Simple way. You could add string multiplication for the pad and turn it into a function.

var n = '5';

As a function,

}
var fu = paddy(14, 5); // 00014
var bar = paddy(2, 4, '#'); // ###2
single digit number

What is the recommended way to zerofill a value in JavaScript? I imagine I could build a custom function to pad zeros on to a typecasted value, but I'm wondering if there is a more direct way to do this?

Note: By "zerofilled" I mean it in the database sense of the word (where a 6-digit zerofilled representation of the number 5 would be "000005").

I actually had to come up with something like this recently. I figured there had to be a way to do it without using loops.

This is what I came up with.

var n = Math.abs(num);
var zeros = Math.max(0, numZeros - Math.floor(n).toString().length );
var zeroString = Math.pow(10,zeros).toString().substr(1);
if( num < 0 ) {
zeroString = '-' + zeroString;
}

return zeroString+n;
}

Then just use it providing a number to zero pad:

"0050"

If the number is larger than the padding, the number will expand beyond the padding:

"51234"

Decimals are fine too!

"0051.1234"

If you don't mind polluting the global namespace you can add it to Number directly:

var n = Math.abs(this);
var zeros = Math.max(0, numZeros - Math.floor(n).toString().length );
var zeroString = Math.pow(10,zeros).toString().substr(1);
if( this < 0 ) {
zeroString = '-' + zeroString;
}

return zeroString+n;
}

And if you'd rather have decimals take up space in the padding:

var n = Math.abs(this);
var zeros = Math.max(0, numZeros - n.toString().length );
var zeroString = Math.pow(10,zeros).toString().substr(1);
if( this < 0 ) {
zeroString = '-' + zeroString;
}

return zeroString+n;
}

Cheers!

XDR came up with a logarithmic variation that seems to perform better.

WARNING: This function fails if num equals zero (e.g. zeropad(0, 2))

var an = Math.abs (num);
var digitCount = 1 + Math.floor (Math.log (an) / Math.LN10);
if (digitCount >= numZeros) {
return num;
}
var zeroString = Math.pow (10, numZeros - digitCount).toString ().substr (1);
return num < 0 ? '-' + zeroString + an : zeroString + an;
}

Speaking of performance, tomsmeding compared the top 3 answers (4 with the log variation). Guess which one majorly outperformed the other two? :)

Unfortunately, there are a lot of needless complicated suggestions for this problem, typically involving writing your own function to do math or string manipulation or calling a third-party utility. However, there is a standard way of doing this in the base JavaScript library with just one line of code. It might be worth wrapping this one line of code in a function to avoid having to specify parameters that you never want to change like the local name or style.

var amount = 5;

var text = amount.toLocaleString('en-US',
{
style: 'decimal',
minimumIntegerDigits: 3,
useGrouping: false
});

This will produce the value of "005" for text. You can also use the toLocaleString function of Number to pad zeros to the right side of the decimal point.

var amount = 5;

var text = amount.toLocaleString('en-US',
{
style: 'decimal',
minimumFractionDigits: 2,
useGrouping: false
});

This will produce the value of "5.00" for text. Change useGrouping to true to use comma separators for thousands.

Note that using toLocaleString() with locales and options arguments is standardized separately in ECMA-402, not in ECMAScript. As of today, some browsers only implement basic support, i.e. toLocaleString() may ignore any arguments.

Complete Example

In a proposed (stage 3) ES2017 method .padStart() you can simply now do (when implemented/supported):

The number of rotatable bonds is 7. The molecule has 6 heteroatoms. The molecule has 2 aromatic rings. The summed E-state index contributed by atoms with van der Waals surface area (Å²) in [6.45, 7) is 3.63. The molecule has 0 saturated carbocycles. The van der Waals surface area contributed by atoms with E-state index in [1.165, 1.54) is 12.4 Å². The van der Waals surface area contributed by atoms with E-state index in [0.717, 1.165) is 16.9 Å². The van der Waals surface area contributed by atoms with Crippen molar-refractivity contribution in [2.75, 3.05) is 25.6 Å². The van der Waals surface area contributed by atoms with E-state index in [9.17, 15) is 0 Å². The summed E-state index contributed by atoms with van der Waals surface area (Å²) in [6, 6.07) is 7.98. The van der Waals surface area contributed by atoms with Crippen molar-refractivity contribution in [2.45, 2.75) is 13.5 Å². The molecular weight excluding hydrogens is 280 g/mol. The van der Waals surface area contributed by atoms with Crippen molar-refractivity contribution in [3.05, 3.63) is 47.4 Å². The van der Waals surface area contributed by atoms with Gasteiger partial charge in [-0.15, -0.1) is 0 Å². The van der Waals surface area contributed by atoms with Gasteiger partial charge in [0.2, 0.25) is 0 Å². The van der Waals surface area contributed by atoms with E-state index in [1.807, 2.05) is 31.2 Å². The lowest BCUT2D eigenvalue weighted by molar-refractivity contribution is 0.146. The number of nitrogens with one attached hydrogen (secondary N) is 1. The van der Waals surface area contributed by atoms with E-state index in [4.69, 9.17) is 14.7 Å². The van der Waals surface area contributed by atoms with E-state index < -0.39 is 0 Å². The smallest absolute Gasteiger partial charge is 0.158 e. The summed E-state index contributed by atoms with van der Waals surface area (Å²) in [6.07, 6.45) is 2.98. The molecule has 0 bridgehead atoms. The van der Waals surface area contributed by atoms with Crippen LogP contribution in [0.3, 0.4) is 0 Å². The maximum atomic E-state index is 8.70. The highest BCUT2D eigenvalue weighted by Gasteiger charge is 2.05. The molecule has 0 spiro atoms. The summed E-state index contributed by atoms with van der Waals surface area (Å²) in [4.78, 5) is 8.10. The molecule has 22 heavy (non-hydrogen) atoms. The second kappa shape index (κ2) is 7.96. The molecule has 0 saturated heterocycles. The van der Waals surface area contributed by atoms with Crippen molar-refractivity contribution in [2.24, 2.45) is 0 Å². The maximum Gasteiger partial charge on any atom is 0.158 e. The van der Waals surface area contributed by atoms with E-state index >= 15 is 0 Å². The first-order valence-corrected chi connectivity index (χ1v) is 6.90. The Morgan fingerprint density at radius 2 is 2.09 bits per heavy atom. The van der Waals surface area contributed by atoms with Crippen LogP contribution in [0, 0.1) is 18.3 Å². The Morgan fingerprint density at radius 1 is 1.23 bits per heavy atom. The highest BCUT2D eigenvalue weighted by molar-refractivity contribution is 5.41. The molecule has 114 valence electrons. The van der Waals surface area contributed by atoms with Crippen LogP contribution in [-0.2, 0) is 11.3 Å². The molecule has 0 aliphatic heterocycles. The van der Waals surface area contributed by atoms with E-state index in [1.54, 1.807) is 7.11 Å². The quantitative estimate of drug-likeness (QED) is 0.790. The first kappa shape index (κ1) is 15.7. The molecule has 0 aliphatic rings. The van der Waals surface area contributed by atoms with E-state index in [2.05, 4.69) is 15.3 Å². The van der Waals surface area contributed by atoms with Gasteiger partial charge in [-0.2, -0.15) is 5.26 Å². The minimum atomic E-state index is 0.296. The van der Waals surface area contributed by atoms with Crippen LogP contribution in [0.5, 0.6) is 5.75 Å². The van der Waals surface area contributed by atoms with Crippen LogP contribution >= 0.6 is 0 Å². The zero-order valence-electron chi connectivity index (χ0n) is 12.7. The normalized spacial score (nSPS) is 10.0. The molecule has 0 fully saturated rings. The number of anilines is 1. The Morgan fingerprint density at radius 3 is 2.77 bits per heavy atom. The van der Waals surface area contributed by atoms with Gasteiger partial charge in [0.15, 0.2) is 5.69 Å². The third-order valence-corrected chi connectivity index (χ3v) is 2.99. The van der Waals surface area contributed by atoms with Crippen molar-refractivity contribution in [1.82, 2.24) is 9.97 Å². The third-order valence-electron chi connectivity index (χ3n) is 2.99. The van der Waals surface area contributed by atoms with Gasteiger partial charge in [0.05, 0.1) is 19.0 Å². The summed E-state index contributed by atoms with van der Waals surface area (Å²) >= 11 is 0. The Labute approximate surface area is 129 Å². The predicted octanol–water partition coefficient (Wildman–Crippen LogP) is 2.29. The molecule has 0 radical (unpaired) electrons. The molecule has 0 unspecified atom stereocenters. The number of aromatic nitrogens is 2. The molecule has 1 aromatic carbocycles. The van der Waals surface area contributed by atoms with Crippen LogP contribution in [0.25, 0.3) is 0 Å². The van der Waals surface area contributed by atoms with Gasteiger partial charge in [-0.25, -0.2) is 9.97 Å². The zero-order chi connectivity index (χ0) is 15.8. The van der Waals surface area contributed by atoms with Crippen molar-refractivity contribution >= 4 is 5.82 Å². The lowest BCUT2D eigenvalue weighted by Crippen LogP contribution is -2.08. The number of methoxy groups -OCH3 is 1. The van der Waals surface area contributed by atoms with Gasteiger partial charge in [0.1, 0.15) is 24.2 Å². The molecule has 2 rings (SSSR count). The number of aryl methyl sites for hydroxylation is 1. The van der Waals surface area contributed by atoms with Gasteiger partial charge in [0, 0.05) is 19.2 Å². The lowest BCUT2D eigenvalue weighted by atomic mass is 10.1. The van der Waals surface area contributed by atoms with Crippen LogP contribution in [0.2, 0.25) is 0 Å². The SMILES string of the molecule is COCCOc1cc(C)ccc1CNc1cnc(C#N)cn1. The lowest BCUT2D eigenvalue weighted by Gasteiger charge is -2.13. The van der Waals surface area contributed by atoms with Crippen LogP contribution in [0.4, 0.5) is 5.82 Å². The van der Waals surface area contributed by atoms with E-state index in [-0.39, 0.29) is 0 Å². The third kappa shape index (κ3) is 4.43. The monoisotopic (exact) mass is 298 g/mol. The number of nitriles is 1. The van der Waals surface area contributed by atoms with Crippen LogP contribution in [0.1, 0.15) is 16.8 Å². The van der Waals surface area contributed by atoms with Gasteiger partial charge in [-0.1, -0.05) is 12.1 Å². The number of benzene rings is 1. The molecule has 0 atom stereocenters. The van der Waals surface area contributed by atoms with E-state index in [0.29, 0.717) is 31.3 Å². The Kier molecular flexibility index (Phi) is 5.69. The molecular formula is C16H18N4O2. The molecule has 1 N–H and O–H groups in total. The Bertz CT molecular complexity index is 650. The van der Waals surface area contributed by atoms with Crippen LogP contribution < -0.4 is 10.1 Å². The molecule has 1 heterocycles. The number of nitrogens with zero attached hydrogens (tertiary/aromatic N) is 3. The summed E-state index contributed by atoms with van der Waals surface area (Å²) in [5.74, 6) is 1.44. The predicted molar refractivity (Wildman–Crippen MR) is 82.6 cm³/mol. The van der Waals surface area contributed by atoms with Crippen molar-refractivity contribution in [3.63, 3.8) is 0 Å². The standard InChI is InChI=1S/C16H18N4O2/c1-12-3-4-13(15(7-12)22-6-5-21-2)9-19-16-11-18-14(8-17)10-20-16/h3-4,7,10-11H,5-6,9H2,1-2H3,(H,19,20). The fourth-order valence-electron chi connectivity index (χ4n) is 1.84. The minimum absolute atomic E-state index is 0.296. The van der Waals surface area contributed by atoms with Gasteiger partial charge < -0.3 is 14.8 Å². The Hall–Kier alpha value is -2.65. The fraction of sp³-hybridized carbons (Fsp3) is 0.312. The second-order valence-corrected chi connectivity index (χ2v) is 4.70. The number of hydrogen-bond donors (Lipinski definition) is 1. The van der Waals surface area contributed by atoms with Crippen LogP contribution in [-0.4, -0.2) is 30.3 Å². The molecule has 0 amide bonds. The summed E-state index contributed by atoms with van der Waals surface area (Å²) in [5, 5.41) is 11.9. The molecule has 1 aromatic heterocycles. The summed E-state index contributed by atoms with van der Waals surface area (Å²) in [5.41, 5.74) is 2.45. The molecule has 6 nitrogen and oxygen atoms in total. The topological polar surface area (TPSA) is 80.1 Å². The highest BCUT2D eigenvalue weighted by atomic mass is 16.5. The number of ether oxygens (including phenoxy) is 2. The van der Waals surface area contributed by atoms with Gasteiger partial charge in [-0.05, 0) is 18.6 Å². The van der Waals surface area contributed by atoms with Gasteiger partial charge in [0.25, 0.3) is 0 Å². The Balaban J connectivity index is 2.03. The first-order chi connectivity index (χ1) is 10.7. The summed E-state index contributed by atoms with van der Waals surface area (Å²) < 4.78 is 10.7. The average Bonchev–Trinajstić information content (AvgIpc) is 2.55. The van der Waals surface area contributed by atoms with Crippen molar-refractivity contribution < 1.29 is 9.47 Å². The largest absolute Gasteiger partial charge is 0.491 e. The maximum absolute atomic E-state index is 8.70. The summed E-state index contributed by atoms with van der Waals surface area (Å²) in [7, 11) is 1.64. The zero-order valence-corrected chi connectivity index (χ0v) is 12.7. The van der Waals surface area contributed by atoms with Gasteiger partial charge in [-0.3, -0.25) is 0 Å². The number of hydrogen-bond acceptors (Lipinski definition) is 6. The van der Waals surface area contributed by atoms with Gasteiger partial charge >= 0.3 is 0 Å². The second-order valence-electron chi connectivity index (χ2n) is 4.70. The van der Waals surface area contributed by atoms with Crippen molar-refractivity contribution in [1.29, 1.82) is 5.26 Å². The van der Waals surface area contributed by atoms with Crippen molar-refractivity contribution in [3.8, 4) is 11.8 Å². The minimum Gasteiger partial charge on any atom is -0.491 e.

string.padStart(maxLength, "0"); //max length is the max string length, not max # of fills

Here's a quick function I came up with to do the job. If anyone has a simpler approach, feel free to share!

function zerofill(number, length) {
// Setup
var result = number.toString();
var pad = length - result.length;

result = '0' + result;
}

return result;
}

I really don't know why, but no one did it in the most obvious way. Here it's my implementation.

Function:

/** Pad a number with 0 on the left */
var num = number+"";
while(num.length < digits){
num='0'+num;
}
return num;
}

Prototype:

var num=this+"";
while(num.length < digits){
num='0'+num;
}
return(num);
};

Very straightforward, I can't see any way how this can be any simpler. For some reason I've seem many times here on SO, people just try to avoid 'for' and 'while' loops at any cost. Using regex will probably cost way more cycles for such a trivial 8 digit padding.

The power of Math!

y = number of zeroes to pad

{
y = Math.max(y-1,0);
var n = (x / Math.pow(10,y)).toFixed(y);
return n.replace('.','');
}

Don't reinvent the wheel, use underscore string:

jsFiddle

I didn't see anyone point out the fact that when you use String.prototype.substr() with a negative number it counts from the right.

A one liner solution to the OP's question, a 6-digit zerofilled representation of the number 5, is:

console.log(("00000000" + 5).substr(-6));

Generalizing we'll get:

function pad(num, len) { return ("00000000" + num).substr(-len) };

Just an another solution, but I think it's more legible.

function zeroFill(text, size)
{
while (text.length < size){
text = "0" + text;
}

return text;
}

This one is less native, but may be the fastest...

zeroPad = function (num, count) {
var pad = (num + '').length - count;
num = '0' + num;
}
return num;
};

Not that this question needs more answers, but I thought I would add the simple lodash version of this.

Some monkeypatching also works

String.prototype.padLeft = function (n, c) {
if (isNaN(n))
return null;
c = c || "0";
return (new Array(n).join(c).substring(0, this.length-n)) + this;
};

The simplest, most straight-forward solution you will find.

function zerofill(number,length) {
var output = number.toString();
while(output.length < length) {
output = '0' + output;
}
return output;
}

### Tags

javascript   zerofill